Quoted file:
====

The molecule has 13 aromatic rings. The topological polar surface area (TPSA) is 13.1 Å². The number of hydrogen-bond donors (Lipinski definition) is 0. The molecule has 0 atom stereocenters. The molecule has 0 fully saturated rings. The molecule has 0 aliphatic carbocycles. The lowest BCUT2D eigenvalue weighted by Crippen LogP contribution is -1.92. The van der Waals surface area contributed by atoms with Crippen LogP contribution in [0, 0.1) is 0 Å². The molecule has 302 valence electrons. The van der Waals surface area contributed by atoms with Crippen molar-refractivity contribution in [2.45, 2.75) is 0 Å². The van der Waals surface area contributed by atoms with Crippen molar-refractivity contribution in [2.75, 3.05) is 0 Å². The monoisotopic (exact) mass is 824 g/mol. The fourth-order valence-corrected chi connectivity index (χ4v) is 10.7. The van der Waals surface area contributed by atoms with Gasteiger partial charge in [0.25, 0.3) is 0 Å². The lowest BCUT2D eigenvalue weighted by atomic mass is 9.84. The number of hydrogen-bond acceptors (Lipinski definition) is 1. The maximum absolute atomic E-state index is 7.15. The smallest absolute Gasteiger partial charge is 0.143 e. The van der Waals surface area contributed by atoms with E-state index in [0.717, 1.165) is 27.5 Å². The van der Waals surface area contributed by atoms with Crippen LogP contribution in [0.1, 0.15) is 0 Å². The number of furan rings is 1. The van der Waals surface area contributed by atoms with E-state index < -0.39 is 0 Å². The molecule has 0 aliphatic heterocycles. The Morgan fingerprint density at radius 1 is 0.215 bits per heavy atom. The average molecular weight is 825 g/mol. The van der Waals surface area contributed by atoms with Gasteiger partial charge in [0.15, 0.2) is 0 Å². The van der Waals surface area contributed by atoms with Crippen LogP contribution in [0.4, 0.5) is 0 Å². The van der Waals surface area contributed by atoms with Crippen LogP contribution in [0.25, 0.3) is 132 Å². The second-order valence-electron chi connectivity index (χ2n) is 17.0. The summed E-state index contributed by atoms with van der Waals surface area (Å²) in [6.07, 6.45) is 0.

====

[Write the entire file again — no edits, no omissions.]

The molecule has 13 aromatic rings. The topological polar surface area (TPSA) is 13.1 Å². The number of hydrogen-bond donors (Lipinski definition) is 0. The molecule has 0 atom stereocenters. The molecule has 0 fully saturated rings. The molecule has 0 aliphatic carbocycles. The lowest BCUT2D eigenvalue weighted by Crippen LogP contribution is -1.92. The van der Waals surface area contributed by atoms with Crippen LogP contribution in [0, 0.1) is 0 Å². The molecule has 302 valence electrons. The van der Waals surface area contributed by atoms with Crippen molar-refractivity contribution in [2.45, 2.75) is 0 Å². The van der Waals surface area contributed by atoms with Crippen molar-refractivity contribution in [2.75, 3.05) is 0 Å². The monoisotopic (exact) mass is 824 g/mol. The fourth-order valence-corrected chi connectivity index (χ4v) is 10.7. The van der Waals surface area contributed by atoms with Gasteiger partial charge in [0.25, 0.3) is 0 Å². The lowest BCUT2D eigenvalue weighted by atomic mass is 9.84. The number of hydrogen-bond acceptors (Lipinski definition) is 1. The maximum absolute atomic E-state index is 7.15. The smallest absolute Gasteiger partial charge is 0.143 e. The van der Waals surface area contributed by atoms with E-state index in [0.717, 1.165) is 27.5 Å². The van der Waals surface area contributed by atoms with Crippen LogP contribution in [0.1, 0.15) is 0 Å². The number of furan rings is 1. The van der Waals surface area contributed by atoms with E-state index < -0.39 is 0 Å². The molecule has 0 aliphatic heterocycles. The Morgan fingerprint density at radius 1 is 0.215 bits per heavy atom. The average molecular weight is 825 g/mol. The van der Waals surface area contributed by atoms with Gasteiger partial charge in [0.15, 0.2) is 0 Å². The van der Waals surface area contributed by atoms with Crippen LogP contribution in [0.4, 0.5) is 0 Å². The van der Waals surface area contributed by atoms with Crippen LogP contribution in [0.25, 0.3) is 132 Å². The second-order valence-electron chi connectivity index (χ2n) is 17.0. The summed E-state index contributed by atoms with van der Waals surface area (Å²) in [6.07, 6.45) is 0.